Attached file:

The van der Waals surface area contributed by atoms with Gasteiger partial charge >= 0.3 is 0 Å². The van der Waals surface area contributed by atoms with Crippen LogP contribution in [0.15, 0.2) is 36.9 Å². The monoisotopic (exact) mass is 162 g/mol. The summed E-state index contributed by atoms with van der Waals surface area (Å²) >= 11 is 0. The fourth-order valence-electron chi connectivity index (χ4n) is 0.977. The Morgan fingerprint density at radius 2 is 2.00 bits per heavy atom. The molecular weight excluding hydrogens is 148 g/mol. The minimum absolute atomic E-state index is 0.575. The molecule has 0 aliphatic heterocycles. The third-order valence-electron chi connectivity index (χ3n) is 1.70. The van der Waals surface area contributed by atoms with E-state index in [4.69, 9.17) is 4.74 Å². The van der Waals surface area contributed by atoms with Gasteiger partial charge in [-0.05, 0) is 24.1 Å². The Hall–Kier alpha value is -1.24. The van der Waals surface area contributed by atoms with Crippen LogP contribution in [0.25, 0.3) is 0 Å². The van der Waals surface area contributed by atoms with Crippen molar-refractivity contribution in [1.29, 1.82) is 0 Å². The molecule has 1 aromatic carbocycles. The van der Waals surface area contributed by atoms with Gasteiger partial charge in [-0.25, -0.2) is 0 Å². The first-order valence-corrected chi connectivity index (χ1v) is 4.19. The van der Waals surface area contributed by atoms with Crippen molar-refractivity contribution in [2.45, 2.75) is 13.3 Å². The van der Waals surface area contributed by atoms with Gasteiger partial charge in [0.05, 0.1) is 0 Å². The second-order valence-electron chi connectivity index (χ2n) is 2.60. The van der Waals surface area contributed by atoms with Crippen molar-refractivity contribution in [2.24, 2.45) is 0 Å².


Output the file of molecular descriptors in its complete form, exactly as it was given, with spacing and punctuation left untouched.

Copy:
The van der Waals surface area contributed by atoms with Gasteiger partial charge >= 0.3 is 0 Å². The van der Waals surface area contributed by atoms with Crippen LogP contribution in [0.15, 0.2) is 36.9 Å². The monoisotopic (exact) mass is 162 g/mol. The summed E-state index contributed by atoms with van der Waals surface area (Å²) >= 11 is 0. The fourth-order valence-electron chi connectivity index (χ4n) is 0.977. The Morgan fingerprint density at radius 2 is 2.00 bits per heavy atom. The molecular weight excluding hydrogens is 148 g/mol. The minimum absolute atomic E-state index is 0.575. The molecule has 0 aliphatic heterocycles. The third-order valence-electron chi connectivity index (χ3n) is 1.70. The van der Waals surface area contributed by atoms with E-state index in [4.69, 9.17) is 4.74 Å². The van der Waals surface area contributed by atoms with Gasteiger partial charge in [-0.05, 0) is 24.1 Å². The Hall–Kier alpha value is -1.24. The van der Waals surface area contributed by atoms with Crippen LogP contribution in [0.25, 0.3) is 0 Å². The van der Waals surface area contributed by atoms with Crippen molar-refractivity contribution in [1.29, 1.82) is 0 Å². The molecule has 1 aromatic carbocycles. The van der Waals surface area contributed by atoms with Gasteiger partial charge in [-0.25, -0.2) is 0 Å². The first-order valence-corrected chi connectivity index (χ1v) is 4.19. The van der Waals surface area contributed by atoms with Crippen molar-refractivity contribution in [2.45, 2.75) is 13.3 Å². The van der Waals surface area contributed by atoms with Gasteiger partial charge in [0.05, 0.1) is 0 Å². The second-order valence-electron chi connectivity index (χ2n) is 2.60. The van der Waals surface area contributed by atoms with Crippen molar-refractivity contribution in [2.24, 2.45) is 0 Å².